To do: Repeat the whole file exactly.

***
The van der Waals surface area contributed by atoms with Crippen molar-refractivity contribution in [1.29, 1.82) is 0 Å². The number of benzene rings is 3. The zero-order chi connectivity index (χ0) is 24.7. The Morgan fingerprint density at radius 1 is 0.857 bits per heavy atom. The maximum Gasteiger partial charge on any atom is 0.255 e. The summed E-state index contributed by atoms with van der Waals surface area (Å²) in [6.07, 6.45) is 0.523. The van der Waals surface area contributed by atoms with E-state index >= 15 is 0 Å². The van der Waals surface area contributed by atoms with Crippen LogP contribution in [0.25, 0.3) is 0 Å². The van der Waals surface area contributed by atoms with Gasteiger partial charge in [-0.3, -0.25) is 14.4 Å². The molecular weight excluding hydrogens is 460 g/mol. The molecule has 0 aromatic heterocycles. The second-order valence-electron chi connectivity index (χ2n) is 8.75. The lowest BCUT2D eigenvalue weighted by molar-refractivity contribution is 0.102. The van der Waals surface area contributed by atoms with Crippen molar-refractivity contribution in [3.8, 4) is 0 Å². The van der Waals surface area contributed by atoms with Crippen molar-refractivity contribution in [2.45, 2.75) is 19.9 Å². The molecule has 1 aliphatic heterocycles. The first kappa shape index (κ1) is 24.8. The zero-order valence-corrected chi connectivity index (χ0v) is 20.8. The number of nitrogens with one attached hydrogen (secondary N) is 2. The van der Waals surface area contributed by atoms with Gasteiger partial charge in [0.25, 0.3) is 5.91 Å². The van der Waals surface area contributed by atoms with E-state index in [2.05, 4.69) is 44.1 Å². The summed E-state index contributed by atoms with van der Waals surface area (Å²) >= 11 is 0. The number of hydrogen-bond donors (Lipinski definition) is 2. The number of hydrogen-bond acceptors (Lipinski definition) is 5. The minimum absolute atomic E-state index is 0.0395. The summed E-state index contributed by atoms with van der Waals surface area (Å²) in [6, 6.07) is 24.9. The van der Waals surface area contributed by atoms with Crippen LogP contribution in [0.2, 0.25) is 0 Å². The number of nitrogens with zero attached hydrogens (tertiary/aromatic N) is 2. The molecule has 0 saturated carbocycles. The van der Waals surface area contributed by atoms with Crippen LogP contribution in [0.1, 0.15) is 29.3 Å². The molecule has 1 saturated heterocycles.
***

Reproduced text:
The van der Waals surface area contributed by atoms with Crippen molar-refractivity contribution in [1.29, 1.82) is 0 Å². The number of benzene rings is 3. The zero-order chi connectivity index (χ0) is 24.7. The Morgan fingerprint density at radius 1 is 0.857 bits per heavy atom. The maximum Gasteiger partial charge on any atom is 0.255 e. The summed E-state index contributed by atoms with van der Waals surface area (Å²) in [6.07, 6.45) is 0.523. The van der Waals surface area contributed by atoms with E-state index >= 15 is 0 Å². The van der Waals surface area contributed by atoms with Crippen LogP contribution in [0.25, 0.3) is 0 Å². The van der Waals surface area contributed by atoms with Gasteiger partial charge in [-0.3, -0.25) is 14.4 Å². The molecular weight excluding hydrogens is 460 g/mol. The molecule has 0 aromatic heterocycles. The second-order valence-electron chi connectivity index (χ2n) is 8.75. The lowest BCUT2D eigenvalue weighted by molar-refractivity contribution is 0.102. The van der Waals surface area contributed by atoms with Crippen molar-refractivity contribution in [3.8, 4) is 0 Å². The van der Waals surface area contributed by atoms with Crippen molar-refractivity contribution in [2.45, 2.75) is 19.9 Å². The molecule has 1 aliphatic heterocycles. The first kappa shape index (κ1) is 24.8. The zero-order valence-corrected chi connectivity index (χ0v) is 20.8. The number of nitrogens with one attached hydrogen (secondary N) is 2. The van der Waals surface area contributed by atoms with Gasteiger partial charge in [0.25, 0.3) is 5.91 Å². The van der Waals surface area contributed by atoms with E-state index in [2.05, 4.69) is 44.1 Å². The summed E-state index contributed by atoms with van der Waals surface area (Å²) >= 11 is 0. The number of hydrogen-bond donors (Lipinski definition) is 2. The number of hydrogen-bond acceptors (Lipinski definition) is 5. The minimum absolute atomic E-state index is 0.0395. The summed E-state index contributed by atoms with van der Waals surface area (Å²) in [6, 6.07) is 24.9. The van der Waals surface area contributed by atoms with Crippen LogP contribution in [0.2, 0.25) is 0 Å². The number of nitrogens with zero attached hydrogens (tertiary/aromatic N) is 2. The molecule has 0 saturated carbocycles. The van der Waals surface area contributed by atoms with Crippen LogP contribution in [0.1, 0.15) is 29.3 Å². The molecule has 1 saturated heterocycles.